At present a major hurdle to fighting exploitation is that participation in and benefiting from a crime like slavery as the product manufacturer or distributor is not a crime in itself. Shoes made by a child who has been forced to work can be bought and sold until they sit comfortably on the feet of another child thousands of miles away without anyone in the chain being held accountable under the law. A few companies like Patagonia make it their business to hold themselves accountable but they are the exceptions. If much wider change is to come, then benefitting from a crime should be a crime and there should be consequences.

Parts of shoes are seen at the site of the accident in a shoe factory in the Kong Pisei district of Kampong Speu province, 50 km (30 miles) west of the capital, Phnom Penh May 16, 2013. Three people were killed when the ceiling of a warehouse fell in at a shoe factory in Cambodia, a government minister said on Thursday, adding to concerns about safety standards at Asian factories producing cheap clothing. REUTERS/Samrang Pring (CAMBODIA - Tags: SOCIETY DISASTER) - RTXZOI7
Three workers died when the ceiling of this Cambodia shoe factory collapsed. Consumers in the developed world have no way to know the conditions under which the goods they buy are produced. Photo: Reuters.

This is the case, though, for those who handle the money from slavery. Transacting money from a crime is money laundering, and as described slavery involves a lot of crimes. The banking, finance and investment industry, which forms the hub around which all other industries revolve, is therefore a crucial part of the fight against slavery. Global banks have recently started to take this seriously, but that accounts for maybe 10 or 20 out of about 20,000 banks worldwide. In reality, it is also the local and regional banks that are more primarily involved as they serve the local businesses where the exploitation occurs.

A huge amount of work remains to be done to capture and share information and data about exploitation. But even when it is available, it is difficult to communicate to those who need it. Banks, investment funds and other financial firms are supported by a vast service industry that supplies information, due diligence and risk control. But then they can afford it. Low margin, high volume businesses, particularly those selling perishable goods, often lack spare funds to pay for such products and services. No vast information industry has grown up around these businesses and so there are also far fewer channels through which they can receive information. The fishing industry doesn’t have the profitability to enjoy the support and services of the risk and information tools that banks can access.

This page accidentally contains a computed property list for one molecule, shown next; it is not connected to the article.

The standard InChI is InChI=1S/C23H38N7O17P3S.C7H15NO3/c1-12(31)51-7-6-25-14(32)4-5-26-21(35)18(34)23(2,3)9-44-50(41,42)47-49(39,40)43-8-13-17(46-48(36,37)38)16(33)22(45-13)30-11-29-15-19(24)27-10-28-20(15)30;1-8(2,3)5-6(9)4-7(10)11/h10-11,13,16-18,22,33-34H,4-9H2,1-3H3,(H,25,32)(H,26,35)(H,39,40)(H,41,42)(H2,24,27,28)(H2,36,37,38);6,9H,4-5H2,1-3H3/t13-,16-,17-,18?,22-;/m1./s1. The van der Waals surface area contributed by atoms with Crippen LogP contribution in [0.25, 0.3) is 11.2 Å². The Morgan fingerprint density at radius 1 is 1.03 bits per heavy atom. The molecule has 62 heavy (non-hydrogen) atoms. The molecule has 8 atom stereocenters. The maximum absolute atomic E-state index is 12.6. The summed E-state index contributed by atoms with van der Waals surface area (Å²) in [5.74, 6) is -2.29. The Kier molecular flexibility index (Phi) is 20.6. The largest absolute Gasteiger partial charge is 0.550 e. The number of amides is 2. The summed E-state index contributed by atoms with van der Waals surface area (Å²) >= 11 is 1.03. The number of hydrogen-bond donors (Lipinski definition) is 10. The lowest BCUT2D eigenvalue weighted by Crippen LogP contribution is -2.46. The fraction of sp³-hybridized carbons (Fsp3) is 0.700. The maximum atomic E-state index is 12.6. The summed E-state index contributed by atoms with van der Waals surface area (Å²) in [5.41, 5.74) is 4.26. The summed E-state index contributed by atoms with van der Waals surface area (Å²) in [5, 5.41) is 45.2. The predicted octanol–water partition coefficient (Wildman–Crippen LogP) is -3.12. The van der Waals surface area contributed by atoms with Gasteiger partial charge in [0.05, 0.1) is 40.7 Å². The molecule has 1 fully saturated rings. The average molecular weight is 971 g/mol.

If information about slavery in fishing needs to get to the fishing industry and there is no current means of getting it there, isn’t it the function of civil society to do what the private sector does not? As Adam Smith recognized, and we learned again in 2008, the market does eventually have a limited interest in the health of society.

It is perhaps hard to believe that in today’s world technology has yet to bring slavery to an end, or that legal frameworks often hinder rather than aid progress — defamation, for example, can be used as a weapon, as we saw in the September conviction by Thai courts of labor activist Andy Hall. Hard to credit also is the idea that anti-corruption efforts are still in their infancy, or that out of the billions and billions of transactions every day, finding those linked to slavery is unlikely, or that we simply don’t know how many slaves there are in the world.

Wilberforce’s words are now a reminder to all of us that there is much that we all still need to know.

In truth, we are very far away from knowing enough about exploitation on the ground in order to shrink the world to the point that it becomes impossible to take from someone who probably already has nothing their only birthright: freedom.

We have made steady progress over the past few years, and the course ahead does seem much clearer. We know increasingly more about the work that needs to be done and that is reason to be optimistic. But in the unpredictable, interconnected and complex 21st century, where ending slavery involves understanding such previously disparate subjects as victim care, policy, migration, banking, law enforcement, technology, corruption and transport, perhaps Wilberforce’s words are now a reminder to all of us that there is much that we all still need to know.